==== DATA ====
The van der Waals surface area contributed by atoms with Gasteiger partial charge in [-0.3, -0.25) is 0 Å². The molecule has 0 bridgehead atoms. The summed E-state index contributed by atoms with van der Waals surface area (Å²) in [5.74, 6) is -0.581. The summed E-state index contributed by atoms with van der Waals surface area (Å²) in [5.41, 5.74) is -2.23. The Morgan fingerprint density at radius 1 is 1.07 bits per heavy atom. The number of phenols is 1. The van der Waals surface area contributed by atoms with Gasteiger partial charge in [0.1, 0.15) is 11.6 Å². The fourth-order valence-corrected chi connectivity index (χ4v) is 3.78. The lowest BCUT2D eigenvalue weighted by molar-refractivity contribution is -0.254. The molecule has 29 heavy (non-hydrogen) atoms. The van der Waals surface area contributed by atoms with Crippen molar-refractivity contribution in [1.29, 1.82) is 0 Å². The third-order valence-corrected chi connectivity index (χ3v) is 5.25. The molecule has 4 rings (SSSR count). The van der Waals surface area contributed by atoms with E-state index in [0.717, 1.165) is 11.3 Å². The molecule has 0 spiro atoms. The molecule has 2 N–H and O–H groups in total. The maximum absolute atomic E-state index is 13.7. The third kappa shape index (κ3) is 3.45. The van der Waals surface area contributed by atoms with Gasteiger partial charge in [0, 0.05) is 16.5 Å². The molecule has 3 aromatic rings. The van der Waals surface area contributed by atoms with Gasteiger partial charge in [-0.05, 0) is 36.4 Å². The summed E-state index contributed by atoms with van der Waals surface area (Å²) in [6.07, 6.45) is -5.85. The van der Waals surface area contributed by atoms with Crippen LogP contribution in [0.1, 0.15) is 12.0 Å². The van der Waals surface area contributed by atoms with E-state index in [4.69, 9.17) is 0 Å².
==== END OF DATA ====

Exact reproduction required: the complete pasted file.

The van der Waals surface area contributed by atoms with Gasteiger partial charge in [-0.3, -0.25) is 0 Å². The molecule has 0 bridgehead atoms. The summed E-state index contributed by atoms with van der Waals surface area (Å²) in [5.74, 6) is -0.581. The summed E-state index contributed by atoms with van der Waals surface area (Å²) in [5.41, 5.74) is -2.23. The Morgan fingerprint density at radius 1 is 1.07 bits per heavy atom. The number of phenols is 1. The van der Waals surface area contributed by atoms with Gasteiger partial charge in [0.1, 0.15) is 11.6 Å². The fourth-order valence-corrected chi connectivity index (χ4v) is 3.78. The lowest BCUT2D eigenvalue weighted by molar-refractivity contribution is -0.254. The molecule has 29 heavy (non-hydrogen) atoms. The van der Waals surface area contributed by atoms with Crippen molar-refractivity contribution in [1.29, 1.82) is 0 Å². The third-order valence-corrected chi connectivity index (χ3v) is 5.25. The molecule has 4 rings (SSSR count). The van der Waals surface area contributed by atoms with E-state index in [0.717, 1.165) is 11.3 Å². The molecule has 0 spiro atoms. The molecule has 2 N–H and O–H groups in total. The maximum absolute atomic E-state index is 13.7. The third kappa shape index (κ3) is 3.45. The van der Waals surface area contributed by atoms with Gasteiger partial charge in [0, 0.05) is 16.5 Å². The molecule has 3 aromatic rings. The van der Waals surface area contributed by atoms with Gasteiger partial charge in [-0.05, 0) is 36.4 Å². The summed E-state index contributed by atoms with van der Waals surface area (Å²) in [6.07, 6.45) is -5.85. The van der Waals surface area contributed by atoms with Crippen LogP contribution in [0.1, 0.15) is 12.0 Å². The van der Waals surface area contributed by atoms with E-state index in [4.69, 9.17) is 0 Å².